Valdosta wastewater and flood prevention public meeting by WWALS 2016-10-27

New WWTP, 30.8327808, -83.3283234 Update 2016-10-23: Seen from the air.

Update 2016-10-19: PDF flyer.

Come hear about the $60 million in wastewater fixes Valdosta just finished, what remains to be done, and what they’re doing about flood prevention for the entire Suwannee River Basin in Georgia and Florida. You can ask questions in this first of a new WWALS Quarterly Speaker Series, and the people organizing this work will be there to answer:

  • Henry Hicks, Utilities Director, about wastewater
  • Emily Davenport, Assistant Director of Engineering, about flooding, and
  • Tim Carroll, Valdosta City Council, about solar power for utilities.

When: 6PM Thursday October 27th

Where: Valdosta City Hall Annex
Multipurpose Room
300 N Lee St.
Valdosta, GA 31601

Event: facebook, meetup

What: Wastewater and flooding: what’s been done, effects so far, and what remains to be done

Introduction 5 min.: Gretchen Quarterman, acting Executive Director, WWALS Watershed Coalition
and she will MC the meeting

Wastewater 15 min.: Henry Hicks, Utilities Director, City of Valdosta,
will talk about the new, uphill, out-of-the-floodplain Withlacoochee Wastewater Treatment Plant, the new force main, the spills they prevent, and what else remains to be done
Plus 5 minutes Q&A

Flooding 15 min.: Emily Davenport, Assistant Director of Engineering, City of Valdosta
will talk about the proposed U.S. Army Corps of Engineers flooding study of the entire Suwannee River Basin, the recent LiDAR of Lowndes, Cook, and Tift Counties (first since the 1970s), and the online interactive flood level map recently funded by Valdosta, Lowndes County, and USGS.
Plus 10 minutes Q&A

Solar 5 min.: Tim Carroll, Valdosta City Council
will say a few words about solar power at both Valdosta wastewater treatment plants.
Plus 2 minutes Q&A

You can help: Sementha Mathews, Valdosta Public Information Officer, will mention some ways you can find out what’s going on and meetings and boards so you can get involved.

More information: speakers will be available at the end for more discussion, and there will be tables with information about the City of Valdosta and about WWALS.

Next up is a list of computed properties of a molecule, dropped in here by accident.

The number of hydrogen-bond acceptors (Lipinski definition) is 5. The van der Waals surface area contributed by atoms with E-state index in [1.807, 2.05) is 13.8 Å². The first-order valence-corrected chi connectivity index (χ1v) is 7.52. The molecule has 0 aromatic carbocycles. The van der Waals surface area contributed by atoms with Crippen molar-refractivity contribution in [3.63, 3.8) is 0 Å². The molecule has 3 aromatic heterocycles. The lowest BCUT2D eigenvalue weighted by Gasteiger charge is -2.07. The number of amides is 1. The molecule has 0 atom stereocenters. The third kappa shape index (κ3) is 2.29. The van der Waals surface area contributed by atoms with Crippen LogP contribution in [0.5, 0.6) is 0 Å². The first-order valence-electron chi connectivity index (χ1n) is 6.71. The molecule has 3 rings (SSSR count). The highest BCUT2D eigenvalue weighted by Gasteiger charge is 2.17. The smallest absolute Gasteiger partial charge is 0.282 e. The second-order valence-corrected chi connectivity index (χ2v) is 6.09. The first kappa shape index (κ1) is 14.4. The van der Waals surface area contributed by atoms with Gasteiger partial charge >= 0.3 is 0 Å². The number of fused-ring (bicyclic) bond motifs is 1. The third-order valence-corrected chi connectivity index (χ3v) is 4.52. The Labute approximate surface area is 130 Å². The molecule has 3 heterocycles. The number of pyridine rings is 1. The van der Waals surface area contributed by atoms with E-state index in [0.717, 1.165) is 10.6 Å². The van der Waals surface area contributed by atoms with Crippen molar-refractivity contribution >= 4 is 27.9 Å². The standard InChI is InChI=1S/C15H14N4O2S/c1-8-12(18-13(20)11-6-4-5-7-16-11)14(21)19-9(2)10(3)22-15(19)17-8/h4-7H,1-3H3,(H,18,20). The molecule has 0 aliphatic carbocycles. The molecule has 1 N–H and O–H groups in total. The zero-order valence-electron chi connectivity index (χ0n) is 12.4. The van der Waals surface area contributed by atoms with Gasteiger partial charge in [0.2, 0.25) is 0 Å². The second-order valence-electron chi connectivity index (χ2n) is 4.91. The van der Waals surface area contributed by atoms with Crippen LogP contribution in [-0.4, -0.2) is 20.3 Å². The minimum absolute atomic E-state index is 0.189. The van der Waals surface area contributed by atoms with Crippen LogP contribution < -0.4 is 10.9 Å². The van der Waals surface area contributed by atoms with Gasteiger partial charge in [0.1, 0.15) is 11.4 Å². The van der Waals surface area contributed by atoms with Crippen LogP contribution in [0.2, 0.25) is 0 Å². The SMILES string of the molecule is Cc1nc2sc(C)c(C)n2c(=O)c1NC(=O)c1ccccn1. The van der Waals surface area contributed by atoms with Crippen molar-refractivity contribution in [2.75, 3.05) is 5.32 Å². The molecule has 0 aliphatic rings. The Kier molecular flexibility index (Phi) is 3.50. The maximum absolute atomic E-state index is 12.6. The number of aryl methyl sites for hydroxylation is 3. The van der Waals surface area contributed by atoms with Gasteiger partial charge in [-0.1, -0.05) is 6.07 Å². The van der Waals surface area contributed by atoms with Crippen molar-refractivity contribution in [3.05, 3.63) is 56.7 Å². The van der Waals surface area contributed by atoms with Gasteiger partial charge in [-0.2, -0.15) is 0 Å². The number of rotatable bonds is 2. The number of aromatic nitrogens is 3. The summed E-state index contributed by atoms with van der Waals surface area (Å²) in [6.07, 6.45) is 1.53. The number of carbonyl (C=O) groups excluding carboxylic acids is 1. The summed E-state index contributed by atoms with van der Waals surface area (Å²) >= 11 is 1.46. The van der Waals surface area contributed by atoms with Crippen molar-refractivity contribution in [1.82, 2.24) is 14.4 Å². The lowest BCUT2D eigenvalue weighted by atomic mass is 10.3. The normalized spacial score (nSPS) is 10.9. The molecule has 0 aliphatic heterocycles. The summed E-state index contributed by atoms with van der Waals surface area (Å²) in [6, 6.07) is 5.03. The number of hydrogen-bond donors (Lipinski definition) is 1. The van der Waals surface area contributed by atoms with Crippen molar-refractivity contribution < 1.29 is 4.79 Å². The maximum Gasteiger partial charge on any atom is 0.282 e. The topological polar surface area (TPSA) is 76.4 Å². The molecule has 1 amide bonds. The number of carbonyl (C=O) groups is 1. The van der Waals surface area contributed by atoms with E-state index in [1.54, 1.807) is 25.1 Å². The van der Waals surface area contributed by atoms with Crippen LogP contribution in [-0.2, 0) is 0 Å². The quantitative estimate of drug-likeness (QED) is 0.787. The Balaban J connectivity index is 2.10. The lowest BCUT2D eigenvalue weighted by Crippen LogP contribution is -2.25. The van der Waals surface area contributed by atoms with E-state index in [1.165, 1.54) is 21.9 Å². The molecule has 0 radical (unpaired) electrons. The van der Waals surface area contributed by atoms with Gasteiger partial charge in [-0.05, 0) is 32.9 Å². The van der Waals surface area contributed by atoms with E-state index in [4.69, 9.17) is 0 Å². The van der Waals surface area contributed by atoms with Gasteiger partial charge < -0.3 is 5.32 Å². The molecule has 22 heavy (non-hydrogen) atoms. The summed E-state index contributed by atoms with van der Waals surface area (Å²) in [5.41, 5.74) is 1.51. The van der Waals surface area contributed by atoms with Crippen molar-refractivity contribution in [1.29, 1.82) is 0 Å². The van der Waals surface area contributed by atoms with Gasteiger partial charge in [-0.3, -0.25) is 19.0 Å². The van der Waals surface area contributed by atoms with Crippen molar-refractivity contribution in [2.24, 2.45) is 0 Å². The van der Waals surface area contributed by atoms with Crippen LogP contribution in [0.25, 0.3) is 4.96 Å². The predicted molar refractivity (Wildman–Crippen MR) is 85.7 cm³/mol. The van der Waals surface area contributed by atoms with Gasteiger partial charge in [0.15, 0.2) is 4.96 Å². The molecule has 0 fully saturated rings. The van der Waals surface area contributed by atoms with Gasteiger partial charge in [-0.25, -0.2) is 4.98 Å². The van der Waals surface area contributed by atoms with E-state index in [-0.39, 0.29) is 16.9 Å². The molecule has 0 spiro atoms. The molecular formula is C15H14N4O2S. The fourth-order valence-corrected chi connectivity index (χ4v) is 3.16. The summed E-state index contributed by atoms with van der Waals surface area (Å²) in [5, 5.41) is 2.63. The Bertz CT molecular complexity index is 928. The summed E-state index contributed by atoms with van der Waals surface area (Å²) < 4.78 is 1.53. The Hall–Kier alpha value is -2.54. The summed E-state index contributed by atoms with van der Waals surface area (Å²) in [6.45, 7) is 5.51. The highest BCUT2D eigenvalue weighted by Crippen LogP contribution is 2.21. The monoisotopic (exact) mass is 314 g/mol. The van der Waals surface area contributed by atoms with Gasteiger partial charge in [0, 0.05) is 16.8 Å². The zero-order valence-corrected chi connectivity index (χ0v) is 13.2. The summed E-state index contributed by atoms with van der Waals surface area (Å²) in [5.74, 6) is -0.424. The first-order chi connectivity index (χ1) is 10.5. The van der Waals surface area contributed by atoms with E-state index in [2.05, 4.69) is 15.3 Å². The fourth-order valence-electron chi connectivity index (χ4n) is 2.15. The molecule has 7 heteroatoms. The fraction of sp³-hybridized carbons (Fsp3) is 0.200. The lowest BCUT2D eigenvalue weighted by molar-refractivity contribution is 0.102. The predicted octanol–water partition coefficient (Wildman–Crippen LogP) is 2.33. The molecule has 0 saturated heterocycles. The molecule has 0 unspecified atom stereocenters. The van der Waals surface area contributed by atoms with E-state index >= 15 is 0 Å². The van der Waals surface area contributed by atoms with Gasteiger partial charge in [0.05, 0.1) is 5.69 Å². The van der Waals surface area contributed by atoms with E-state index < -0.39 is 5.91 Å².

The problem is not confined to Valdosta: effects flow downstream on the Withlacoochee, Alapaha, and Suwannee Rivers all the way to the Gulf, and most of the flooding starts upstream on the Withlacoochee and Little Rivers. Valdosta can’t fix all of this, much of which is far beyond its city limits.

Fortunately, there is active cooperation from Lowndes, Cook, and Tift Counties, as well as other local governments and state and federal agencies. Preventing spills and flooding in our watersheds is all to all our advantage, and you can help, too.

Online: Valdosta has mounds of detail online, especially on Utilities’ Sewer System Improvements web page, http://www.valdostacity.com/sewer-system-improvements
WWALS has further reporting on the WWALS website, http://www.wwals.net/issues/vww/.

WWALS Watershed Coalition, Inc., a 501(c)(3) nonprofit educational corporation, is the Waterkeeper® Alliance Affiliate for the upper Suwannee River, the Withlacoochee, Little, and Alapaha Rivers and all their tributaries.

WWALS Mission: WWALS Watershed Coalition advocates for conservation and stewardship of the Withlacoochee, Willacoochee, Alapaha, Little, and Upper Suwannee River watersheds in south Georgia and north Florida through education, awareness, environmental monitoring, and citizen activities.

WWALS Quarterly Speaker Series: This is the first of a new speaker series about watershed issues.

Contact: John S. Quarterman, president
WWALS Watershed Coalition, Inc.
229-242-0102
contact@wwals.net
www.wwals.net
PO Box 88, Hahira, GA 31632

Come on downtown and find out what’s going on with flooding and wastewater in Valdosta!

-jsq

You can join this fun and work by becoming a WWALS member today!

One thought on “Valdosta wastewater and flood prevention public meeting by WWALS 2016-10-27

  1. Pingback: Withlacoochee Wastewater Treatment Plant old and new 2016-10-22 | WWALS Watershed Coalition

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